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Gatsby vs Jekyll: What are the differences?

Introduction Gatsby and Jekyll are two popular static site generators used to build websites. While they both serve the same purpose of generating static websites, there are key differences between the two platforms. This Markdown code will provide a comparison between Gatsby and Jekyll, highlighting their distinctive features and functionalities.

  1. Integration with React vs. Liquid Templating Language: One of the major differences between Gatsby and Jekyll lies in their templating languages. Gatsby uses React Templates, allowing developers to build dynamic and interactive user interfaces using JavaScript. On the other hand, Jekyll uses Liquid templating language, which provides a more limited set of functionality compared to React.

  2. Plugins and Ecosystem: Another significant difference between Gatsby and Jekyll is the availability of plugins and the surrounding ecosystem. Gatsby boasts a vast plugin ecosystem with a wide range of community-developed plugins that extend its functionality and make it easier to implement various features. Jekyll, on the other hand, has a smaller selection of plugins available, limiting its flexibility and customization options.

  3. Build Process and Performance: Gatsby and Jekyll also differ in their build process and resulting performance. Gatsby uses a build process that pre-fetches and pre-renders pages, resulting in fast loading times and improved performance. Jekyll, on the other hand, generates static HTML pages directly, which can sometimes result in slower loading times, especially for larger websites.

  4. Data Fetching and Sources: In terms of data fetching, Gatsby and Jekyll have distinct approaches. Gatsby provides built-in functionality for fetching data from various sources, including APIs and databases, allowing developers to easily populate their websites with dynamic content. Jekyll, on the other hand, is more limited in terms of data sources and primarily relies on static data stored within the project itself.

  5. Development Experience and Scalability: The development experience and scalability of Gatsby and Jekyll also differ. Gatsby's ecosystem and use of modern JavaScript technologies, such as webpack and GraphQL, provide a more powerful and scalable development experience. Jekyll, while straightforward to set up and use, may encounter limitations when it comes to larger and more complex projects.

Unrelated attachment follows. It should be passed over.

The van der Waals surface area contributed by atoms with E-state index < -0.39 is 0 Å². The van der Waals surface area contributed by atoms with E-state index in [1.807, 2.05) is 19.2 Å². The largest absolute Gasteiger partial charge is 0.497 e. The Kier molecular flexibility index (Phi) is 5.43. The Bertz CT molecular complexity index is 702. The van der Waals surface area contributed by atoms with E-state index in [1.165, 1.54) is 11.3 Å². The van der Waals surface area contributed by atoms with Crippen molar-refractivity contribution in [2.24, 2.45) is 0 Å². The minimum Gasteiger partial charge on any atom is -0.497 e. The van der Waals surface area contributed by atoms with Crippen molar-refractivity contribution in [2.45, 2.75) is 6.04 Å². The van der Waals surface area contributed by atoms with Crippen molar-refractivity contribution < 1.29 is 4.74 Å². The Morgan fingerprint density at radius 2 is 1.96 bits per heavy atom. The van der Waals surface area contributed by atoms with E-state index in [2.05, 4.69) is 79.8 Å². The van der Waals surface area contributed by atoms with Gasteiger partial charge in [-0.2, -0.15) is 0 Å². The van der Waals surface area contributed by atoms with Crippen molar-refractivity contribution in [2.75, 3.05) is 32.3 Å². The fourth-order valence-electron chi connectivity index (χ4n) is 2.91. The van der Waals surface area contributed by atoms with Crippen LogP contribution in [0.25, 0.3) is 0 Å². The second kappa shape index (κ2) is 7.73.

6. Hosting and Deployment: Lastly, Gatsby and Jekyll differ in terms of hosting and deployment options. Gatsby allows for easy deployment to platforms such as Netlify or Vercel, with options for serverless and cloud-based hosting. Jekyll, on the other hand, is more commonly hosted on traditional web servers and requires manual deployment, limiting the flexibility and scalability of the hosting process.

In summary, Gatsby and Jekyll differ in templating languages, plugin ecosystems, build processes, data fetching capabilities, development experience, and hosting options. These distinctions should be considered when choosing between the two static site generators based on project requirements and preferences.

Advice on Gatsby and Jekyll
Needs advice

Hi everyone, I'm trying to decide which front-end tool, that will likely use server-side rendering (SSR), in hopes it'll be faster. The end-user will upload a document and they see text output on their screen (like SaaS or microservice). I read that Gatsby can also do SSR. Also want to add a headless CMS that is easy to use.

Backend is in Go. Open to ideas. Thank you.

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Replies (2)
Vishal Gupta
Senior Architect at Mindtree Ltd · | 3 upvotes · 27K views

If your purpose is plain simply to upload a file which can handle by backend service than Gatsby is good enough assuming you have other content pages which will benefit from faster page loads for those Headless CMS driven pages. But if you have more logical/functional aspects like deciding content/personalization at server side of web application than choose NextJS.

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Leonard Daume